2. Dietary exposure from drinking water. The Agency used screening-level water exposure models in the dietary exposure analysis and risk assessment for pyroxasulfone in drinking water. These simulation models take into Start Printed Page 22857account data on the physical, chemical, and fate/transport characteristics of pyroxasulfone. Further information regarding EPA drinking water models used in pesticide exposure assessment can be found at at​pesticide-science-and-assessing-pesticide-risks/​assessing-human-health-riskpesticides.

Based on the Pesticide Root Zone Model Ground Water (PRZM version 3.122)/Exposure Analysis Modeling System-Superseded (EXAMS version 2.98.04), the estimated concentrations of pyroxasulfone in surface water were minimal, and the highest estimated drinking water concentrations (EDWCs) of pyroxasulfone residues were from a Tier II PRZM-GW modeling at an application rate of 0.267 lbs active ingredient/Acre for registered crops. The same EDWCs have been used for the current human health dietary risk assessment. The EDWCs for peak concentration (used in the acute assessment) and 30-year average concentration (used in the chronic assessment) were 0.210 and 0.174 mg/L (ppm), respectively. Water residues were incorporated in the Dietary Exposure Evaluation Model—Food Commodity Intake Database (DEEM-FCID) into the food categories “water, direct, all sources” and “water, indirect, all sources.”

3. From non-dietary exposure. The term “residential exposure” is used in this document to refer to non-occupational, non-dietary exposure (e.g., for lawn and garden pest control, indoor pest control, termiticides, and flea and tick control on pets).

Pyroxasulfone is not registered for any specific use patterns that would result in residential exposure.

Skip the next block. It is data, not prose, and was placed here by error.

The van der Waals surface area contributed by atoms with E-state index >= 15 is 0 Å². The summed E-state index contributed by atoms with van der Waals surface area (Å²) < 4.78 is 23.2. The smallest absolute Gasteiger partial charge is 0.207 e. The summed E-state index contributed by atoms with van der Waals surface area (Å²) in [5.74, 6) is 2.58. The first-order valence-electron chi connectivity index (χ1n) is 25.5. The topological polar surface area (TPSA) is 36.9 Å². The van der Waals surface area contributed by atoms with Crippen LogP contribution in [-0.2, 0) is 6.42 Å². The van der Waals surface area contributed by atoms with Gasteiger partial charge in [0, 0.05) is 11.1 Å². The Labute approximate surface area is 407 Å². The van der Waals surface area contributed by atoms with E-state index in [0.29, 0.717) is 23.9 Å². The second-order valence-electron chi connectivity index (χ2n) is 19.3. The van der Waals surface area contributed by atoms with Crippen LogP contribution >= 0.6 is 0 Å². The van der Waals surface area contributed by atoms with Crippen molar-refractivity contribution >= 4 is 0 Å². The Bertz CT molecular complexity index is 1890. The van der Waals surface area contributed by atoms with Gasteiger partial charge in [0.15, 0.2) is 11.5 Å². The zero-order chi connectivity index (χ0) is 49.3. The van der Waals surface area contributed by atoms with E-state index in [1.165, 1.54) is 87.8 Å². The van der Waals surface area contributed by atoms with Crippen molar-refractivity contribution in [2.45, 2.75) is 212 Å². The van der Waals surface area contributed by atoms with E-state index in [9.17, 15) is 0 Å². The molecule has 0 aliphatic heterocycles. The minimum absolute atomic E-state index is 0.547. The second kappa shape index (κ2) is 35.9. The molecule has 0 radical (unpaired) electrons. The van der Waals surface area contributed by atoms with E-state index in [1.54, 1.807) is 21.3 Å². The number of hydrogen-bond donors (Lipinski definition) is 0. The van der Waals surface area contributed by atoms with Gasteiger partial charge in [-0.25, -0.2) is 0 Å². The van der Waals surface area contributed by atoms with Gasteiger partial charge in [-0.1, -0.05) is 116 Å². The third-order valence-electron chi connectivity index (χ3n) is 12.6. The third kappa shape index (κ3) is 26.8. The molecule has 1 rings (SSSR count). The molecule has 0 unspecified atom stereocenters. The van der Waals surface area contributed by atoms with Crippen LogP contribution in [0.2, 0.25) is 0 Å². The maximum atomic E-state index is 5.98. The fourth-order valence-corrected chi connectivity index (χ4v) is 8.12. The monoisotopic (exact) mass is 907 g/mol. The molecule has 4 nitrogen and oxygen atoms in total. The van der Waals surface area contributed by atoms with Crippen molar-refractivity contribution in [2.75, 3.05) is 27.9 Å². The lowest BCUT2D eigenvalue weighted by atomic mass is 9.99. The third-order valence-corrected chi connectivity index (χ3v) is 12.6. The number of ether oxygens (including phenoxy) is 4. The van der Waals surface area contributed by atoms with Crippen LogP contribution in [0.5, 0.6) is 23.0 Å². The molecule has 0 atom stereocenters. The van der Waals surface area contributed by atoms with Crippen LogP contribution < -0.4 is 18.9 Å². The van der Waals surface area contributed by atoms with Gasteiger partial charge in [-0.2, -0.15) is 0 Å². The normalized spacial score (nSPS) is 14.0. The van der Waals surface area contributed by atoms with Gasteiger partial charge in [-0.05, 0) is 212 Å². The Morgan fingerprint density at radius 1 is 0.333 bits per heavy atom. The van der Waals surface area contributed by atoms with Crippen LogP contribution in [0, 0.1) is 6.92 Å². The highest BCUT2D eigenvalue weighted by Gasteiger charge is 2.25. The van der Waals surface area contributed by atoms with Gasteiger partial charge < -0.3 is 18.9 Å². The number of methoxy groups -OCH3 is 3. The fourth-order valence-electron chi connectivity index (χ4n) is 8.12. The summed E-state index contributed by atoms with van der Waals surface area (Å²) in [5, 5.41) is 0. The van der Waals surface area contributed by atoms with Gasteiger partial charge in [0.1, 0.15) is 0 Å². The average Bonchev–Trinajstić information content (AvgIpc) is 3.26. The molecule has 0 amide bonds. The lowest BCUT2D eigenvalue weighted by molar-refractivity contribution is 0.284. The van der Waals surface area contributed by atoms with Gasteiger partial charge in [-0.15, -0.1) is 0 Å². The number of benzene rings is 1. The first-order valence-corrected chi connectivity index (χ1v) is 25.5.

4. Cumulative effects from substances with a common mechanism of toxicity. Section 408(b)(2)(D)(v) of FFDCA requires that, when considering whether to establish, modify, or revoke a tolerance, the Agency consider “available information” concerning the cumulative effects of a particular pesticide's residues and “other substances that have a common mechanism of toxicity.”

EPA has not found pyroxasulfone to share a common mechanism of toxicity with any other substances, and pyroxasulfone does not appear to produce a toxic metabolite produced by other substances. For the purposes of this tolerance action, therefore, EPA has assumed that pyroxasulfone does not have a common mechanism of toxicity with other substances. For information regarding EPA's efforts to determine which chemicals have a common mechanism of toxicity and to evaluate the cumulative effects of such chemicals, see EPA's website at​pesticide-science-and-assessing-pesticide-risks/​assessing-human-health-riskpesticides.

D. Safety Factor for Infants and Children

1. In general. Section 408(b)(2)(C) of FFDCA provides that EPA shall apply an additional tenfold (10X) margin of safety for infants and children in the case of threshold effects to account for prenatal and postnatal toxicity and the completeness of the database on toxicity and exposure unless EPA determines based on reliable data that a different margin of safety will be safe for infants and children. This additional margin of safety is commonly referred to as the FQPA SF. In applying this provision, EPA either retains the default value of 10X, or uses a different additional safety factor when reliable data available to EPA support the choice of a different factor.

2. Prenatal and postnatal sensitivity. Pyroxasulfone did not exhibit developmental toxicity in the rat guideline study at the limit dose of 1,000 mg/kg/day and it exhibited slight developmental toxicity in rabbits (reduced fetal weight and resorptions) at the limit dose of 1,000 mg/kg/day. However, developmental effects were noted in offspring at 300 mg/kg/day in the rat DNT study characterized as decreased brain weight and morphometric changes. Developmental effects in the rabbit developmental study and DNT study occurred in the absence of maternal toxicity, indicating potential increased quantitative susceptibility of offspring. In a rat reproductive toxicity study, reduced pup weight and body weight gains during lactation occurred at similar doses causing pronounced maternal toxicity (reduced body weight, body weight gain and food consumption and increased kidney weight, cardiomyopathy and urinary bladder mucosal hyperplasia with inflammation).